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Symbols

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Album Review

By 1997, KMFDM had become a dependable, prolific source for tightly produced, mostly top-notch heavy industrial music. To their great credit, the band never betrayed its countercultural ideals, becoming an independent empire without making any concessions to the mainstream. However, some of the band's ideas were getting a bit repetitive after nine albums. This self-titled effort (also known as Symbols, like Led Zeppelin's fourth album) was released during the "next big thing" hype of electronica, and finds the band peeling away some of its heavy guitars in favor of a more dance-oriented sound (which is where the band really started, anyway). And the programming skills here, admirably, have kept up with the times; some of this stuff sounds like it could have been produced by Prodigy. Luckily, KMFDM freshens its sound a bit with each album by bringing new contributing musicians into their collective; Tim Skold and ex-Skinny Puppy Ogre (with his unmistakably spooky growl) "sing" on a few tracks, while veteran industrial drummer William Reiflin adds live drums here and there. In all, this is as good as many of KMFDM's '90s albums, and is a fine place for newcomers to start. The clean, detailed production is of top quality, and many of the tunes — like "Megalomaniac" and "Anarchy" — are exceptional. But for those who have been following the band, Symbols offers few surprises.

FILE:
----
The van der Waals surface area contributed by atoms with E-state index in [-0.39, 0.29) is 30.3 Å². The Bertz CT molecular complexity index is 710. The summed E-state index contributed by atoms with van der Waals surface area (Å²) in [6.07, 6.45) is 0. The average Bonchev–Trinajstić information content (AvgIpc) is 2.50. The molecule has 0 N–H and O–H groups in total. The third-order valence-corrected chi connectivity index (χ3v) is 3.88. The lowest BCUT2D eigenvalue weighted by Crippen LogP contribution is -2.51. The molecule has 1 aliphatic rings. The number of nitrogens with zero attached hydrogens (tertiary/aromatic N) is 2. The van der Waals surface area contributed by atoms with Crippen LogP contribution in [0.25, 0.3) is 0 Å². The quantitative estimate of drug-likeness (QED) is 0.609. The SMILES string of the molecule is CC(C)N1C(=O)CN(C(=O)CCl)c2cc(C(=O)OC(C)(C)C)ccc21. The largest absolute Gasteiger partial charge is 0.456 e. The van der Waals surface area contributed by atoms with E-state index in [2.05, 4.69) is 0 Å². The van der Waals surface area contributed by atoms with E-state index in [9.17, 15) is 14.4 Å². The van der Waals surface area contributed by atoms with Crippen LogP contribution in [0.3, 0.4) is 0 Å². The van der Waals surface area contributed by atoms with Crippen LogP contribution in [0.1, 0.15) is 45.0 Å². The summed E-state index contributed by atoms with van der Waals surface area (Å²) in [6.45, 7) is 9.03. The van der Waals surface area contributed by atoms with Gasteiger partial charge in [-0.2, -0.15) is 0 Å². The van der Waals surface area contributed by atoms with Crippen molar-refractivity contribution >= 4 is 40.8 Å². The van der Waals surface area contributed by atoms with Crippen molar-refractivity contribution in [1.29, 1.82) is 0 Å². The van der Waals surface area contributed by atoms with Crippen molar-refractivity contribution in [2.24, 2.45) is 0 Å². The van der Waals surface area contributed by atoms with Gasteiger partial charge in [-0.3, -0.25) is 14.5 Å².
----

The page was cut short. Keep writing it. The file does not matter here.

Customer Reviews

Symbols Rock!!!

I love hear Anarchy is so wicked industrial rock and Megalomaniac is Technology >=)

First album

First of all, I didn't know about these guys 'til I saw a guy wearing a KMFDM shirt. I knew it sounded familiar so I checked them out when I got home. I must say, the first track I ever heard was Megalomaniac. I instantly became a big KMFDM fan after listening to this album.

KMFDM still has it

This album come out near KMFDM's peak. Megalo, Split, Waste, and Anarchy are definitely worth picking up! Th others depend on your preference for their types of songs.

Biography

Formed: February 29, 1984 in Hamburg, Germany

Genre: Electronic

Years Active: '80s, '90s, '00s, '10s

Such industrial alt-metal outfits as Nine Inch Nails and Ministry received the lion's share of press and commercial success during the '90s, but a handful of other bands slugged it out for just as long (or much longer), including KMFDM. The band's name has been the subject of countless debates among fans over the years as to what it stands for (their record company even went as far as holding a contest in 1994 for fans to submit possible meanings, resulting in more than 1,000 entries), but the confirmed...
Full Bio